Troubled teen robber jailed for 2.5 years

| 23/05/2014

(CNS): A teenage boy who was only sixteen years old when he was involved in an armed robbery at a North Side supermarket has been given a two and a half year sentence for his part in the crime by a Grand Court judge. The teenager, who cannot be named because of his age, pleaded guilty to robbery shortly after his arrest and co-operated fully with the police. However, despite being failed by the system, given the severity of the crime the judge would not agree to his attorney’s pleas for a youth probation order. The youngster was a key player in the daylight heist in which four men were originally apprehended following a high profile chase by the police helicopter.

The teen is now the last of the gang involved in the robbery, which took place at the Chisholm’s store in North Side in October last year, to be sentenced. The incident was a terrifying ordeal for the 83 year old owner and her grand-daughter, who were manning the shop when two masked armed men burst in and demanded money. The women were both recently honoured with a community police award as it was their quick thinking which allowed the police to ultimately apprehend the gang.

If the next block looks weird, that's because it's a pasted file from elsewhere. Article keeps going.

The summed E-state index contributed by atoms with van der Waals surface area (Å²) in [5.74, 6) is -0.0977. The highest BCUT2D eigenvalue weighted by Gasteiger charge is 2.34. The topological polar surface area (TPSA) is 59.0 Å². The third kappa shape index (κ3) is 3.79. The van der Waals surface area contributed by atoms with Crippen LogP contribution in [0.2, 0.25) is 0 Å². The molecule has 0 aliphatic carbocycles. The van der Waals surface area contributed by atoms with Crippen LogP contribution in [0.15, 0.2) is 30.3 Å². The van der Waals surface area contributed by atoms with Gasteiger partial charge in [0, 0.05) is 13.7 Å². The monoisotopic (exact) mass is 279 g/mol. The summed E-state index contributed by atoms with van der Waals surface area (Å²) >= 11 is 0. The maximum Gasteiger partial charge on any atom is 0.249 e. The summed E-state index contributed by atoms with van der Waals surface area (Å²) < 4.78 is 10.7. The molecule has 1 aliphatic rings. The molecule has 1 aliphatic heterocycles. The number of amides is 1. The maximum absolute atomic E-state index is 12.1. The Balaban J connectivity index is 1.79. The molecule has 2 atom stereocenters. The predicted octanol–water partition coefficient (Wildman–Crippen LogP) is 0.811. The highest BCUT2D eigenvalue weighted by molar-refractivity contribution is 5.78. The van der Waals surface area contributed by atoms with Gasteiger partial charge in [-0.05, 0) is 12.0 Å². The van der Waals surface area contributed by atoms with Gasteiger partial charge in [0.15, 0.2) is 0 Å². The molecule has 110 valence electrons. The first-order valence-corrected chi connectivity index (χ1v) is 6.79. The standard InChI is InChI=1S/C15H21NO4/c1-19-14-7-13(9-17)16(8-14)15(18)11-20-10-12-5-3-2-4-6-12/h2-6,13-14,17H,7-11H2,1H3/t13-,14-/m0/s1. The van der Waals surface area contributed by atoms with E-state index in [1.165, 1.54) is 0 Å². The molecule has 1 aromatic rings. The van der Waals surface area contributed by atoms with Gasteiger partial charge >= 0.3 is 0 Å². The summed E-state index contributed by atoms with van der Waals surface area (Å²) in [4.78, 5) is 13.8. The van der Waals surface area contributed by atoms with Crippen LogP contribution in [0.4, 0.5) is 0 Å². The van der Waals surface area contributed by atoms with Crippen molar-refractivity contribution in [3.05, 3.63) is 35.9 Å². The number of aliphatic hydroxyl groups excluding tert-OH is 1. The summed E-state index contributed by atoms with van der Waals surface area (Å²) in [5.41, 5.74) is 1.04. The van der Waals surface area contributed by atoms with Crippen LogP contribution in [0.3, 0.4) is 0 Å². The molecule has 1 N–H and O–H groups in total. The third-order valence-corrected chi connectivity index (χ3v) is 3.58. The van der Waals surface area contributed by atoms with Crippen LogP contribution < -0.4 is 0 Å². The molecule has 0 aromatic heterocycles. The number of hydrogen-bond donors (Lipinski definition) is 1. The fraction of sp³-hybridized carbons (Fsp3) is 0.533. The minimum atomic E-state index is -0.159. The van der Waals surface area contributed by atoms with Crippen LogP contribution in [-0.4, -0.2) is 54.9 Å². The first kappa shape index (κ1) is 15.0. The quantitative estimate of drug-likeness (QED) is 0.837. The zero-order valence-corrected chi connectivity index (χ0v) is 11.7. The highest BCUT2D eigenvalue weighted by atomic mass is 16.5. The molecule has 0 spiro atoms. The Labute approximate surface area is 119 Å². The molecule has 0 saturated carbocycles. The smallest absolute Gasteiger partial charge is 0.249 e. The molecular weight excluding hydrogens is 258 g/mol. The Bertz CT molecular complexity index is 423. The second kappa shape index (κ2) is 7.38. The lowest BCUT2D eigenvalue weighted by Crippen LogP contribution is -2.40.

In what is a now well documented case, the teen entered the store along with Courtney Bryan, who was armed with an imitation hand gun and who is serving four years for his part in the crime, and threatened the two women. They stole jewellery, cigarettes, acell phone and around $300 in cash before making their escape in a get-away car driven by Fernado Ellington, who is serving a two year sentence for his part in the crime. A fourth man, Odain Ebanks, who was also in the car pleaded guilty to handling stolen goods and evaded jail after the crown were unable to prove earlier allegations that he was part of the robbery. 

All four men were arrested after the car was tracked by the police helicopter and police patrol vehicles on the ground as the shop owner had taken down the car’s license plate.

The court heard that the teen, who admitted his guilt on arrest and cooperated with the police, said he was intimidated and cajoled by the older men into committing the crime.
It was also revealed that the young boy had been woefully failed by the system. Placed in Foster care because his father was abusing drugs, he was then sent to the controversial Alternative Education Centre when he was still young and introduced to ganja at age 13. The young boy was never returned to mainstream education and was sent to Bonaventure but was not provided with the therapeutic and mental health care that he needed. In his ruling justice Charles Quin noted the gaps in the system that have failed him and others.

Given the teen’s clear distrust of that system and the authorities that have failed him, his defence attorney had urged the court not to send his young client to spend more time locked up and now in an adult environment as he said he needed proper treatment.